Juliette BonnetConference Interpreting
Sciences Po Paris, a Master in Economic Law, a Master in Conference Interpreting at ISIT: Juliette is piling up the degrees, motivated by her taste for variety, natural curiosity and openness to others. Here’s a woman who knows where she’s headed…
What did you study before entering ISIT?
Before doing the Master in Conference Interpreting at ISIT, I did a five-year program at the Institut d’Etudes Politiques (Sciences Po) in Paris. I spent the first two years in Poitiers, on the Euro-Latino-American campus (the university has several campuses throughout France, each specialized in a different part of the world). I spent my third year in Brazil, in Sao Paulo. Back in Paris, I completed a Master in Economic Law at Sciences Po.
Why become an interpreter?
There are a number of reasons why I’ve been interested in this job for a long time:
- I’ve always been interested in learning languages and discovering new cultures, so it was natural that I gravitated towards this program. Being an interpreter allows you to use languages every day and travel a lot!
- Change. We’re constantly moving from one environment to another, from one subject to another. This variety corresponds perfectly to my personality and what I want out of life. I’ve never been able to put myself in a box that I couldn’t easily get out of! There are so many things that interest me in the world. Being an interpreter allows me to get a taste of everything and progress in different fields.
- This job is incredibly intellectually stimulating. Every single day, an interpreter calls upon skills that most people don’t use on a regular basis, like memory, analytical skills and concentration. When an interpreter gets into a booth, there’s no way to cheat, no way to “rewind.” In the beginning, this is scary, but there’s also something exciting about it. As an interpreter you feel the adrenaline rush and you either love it or you hate it. I love it!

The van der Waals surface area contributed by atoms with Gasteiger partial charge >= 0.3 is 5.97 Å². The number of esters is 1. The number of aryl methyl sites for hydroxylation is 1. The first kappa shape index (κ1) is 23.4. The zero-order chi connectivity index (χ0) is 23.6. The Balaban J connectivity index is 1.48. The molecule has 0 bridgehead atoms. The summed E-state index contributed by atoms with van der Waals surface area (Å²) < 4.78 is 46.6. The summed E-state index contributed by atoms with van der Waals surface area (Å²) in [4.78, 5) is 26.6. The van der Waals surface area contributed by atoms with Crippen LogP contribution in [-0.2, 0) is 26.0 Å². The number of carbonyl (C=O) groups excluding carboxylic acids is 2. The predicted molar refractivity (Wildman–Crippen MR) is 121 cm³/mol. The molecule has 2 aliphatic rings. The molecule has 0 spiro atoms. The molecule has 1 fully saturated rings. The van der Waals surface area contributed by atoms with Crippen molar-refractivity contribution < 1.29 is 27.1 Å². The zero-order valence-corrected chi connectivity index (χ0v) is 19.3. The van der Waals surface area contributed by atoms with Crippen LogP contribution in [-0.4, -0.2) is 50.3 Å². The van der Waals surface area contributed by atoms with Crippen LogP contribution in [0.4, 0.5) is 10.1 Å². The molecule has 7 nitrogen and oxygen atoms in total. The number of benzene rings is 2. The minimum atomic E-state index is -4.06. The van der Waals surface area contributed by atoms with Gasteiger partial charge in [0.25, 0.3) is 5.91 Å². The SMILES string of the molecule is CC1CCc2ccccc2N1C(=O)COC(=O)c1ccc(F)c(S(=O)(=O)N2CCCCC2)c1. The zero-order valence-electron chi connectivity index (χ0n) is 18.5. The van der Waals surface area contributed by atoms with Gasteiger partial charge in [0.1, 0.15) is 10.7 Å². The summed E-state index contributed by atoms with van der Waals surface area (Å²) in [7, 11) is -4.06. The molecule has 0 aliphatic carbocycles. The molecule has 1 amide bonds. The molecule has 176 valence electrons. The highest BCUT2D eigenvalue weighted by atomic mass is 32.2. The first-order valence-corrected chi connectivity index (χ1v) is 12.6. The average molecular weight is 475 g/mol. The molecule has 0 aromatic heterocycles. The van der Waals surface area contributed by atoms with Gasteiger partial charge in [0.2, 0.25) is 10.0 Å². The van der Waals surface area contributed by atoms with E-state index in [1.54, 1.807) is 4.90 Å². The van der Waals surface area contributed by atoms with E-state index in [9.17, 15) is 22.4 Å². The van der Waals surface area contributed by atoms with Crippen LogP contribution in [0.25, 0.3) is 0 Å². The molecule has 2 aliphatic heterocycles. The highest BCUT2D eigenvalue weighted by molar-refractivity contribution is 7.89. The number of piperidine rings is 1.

- Finally, it’s a job that is entirely dedicated to others. We help others communicate and I find that very rewarding.
ISIT is known for being one of the best interpretation schools in Europe. To be successful at a job this demanding, you have to be able to count on a quality education.
What are your plans for after ISIT?
My language combination pretty much means I’ll be working in the public sector, probably for a large international organization, so I’ve decided to take the European Union and UN tests this year. I also plan to strengthen one of my languages, English or Portuguese, to make it a B language. I’ll have to spend time abroad to do this.
What is your advice to future students?
- Work hard, because it’s a difficult program, but a rewarding one.
- Believe in yourself, stay curious and remain open to the world.
- Don’t forget to take a break now and then and keep doing activities outside of ISIT like a sport or practicing music—it’s very important to relax. Work hard but don’t put unnecessary pressure on yourself. I really think that when you’re studying to be an interpreter, you have to be comfortable in your own skin and not be afraid to try new things. It’s an education that puts you in the spotlight a lot, you often feel exposed, so it’s that much more important to have a well-balanced personal life.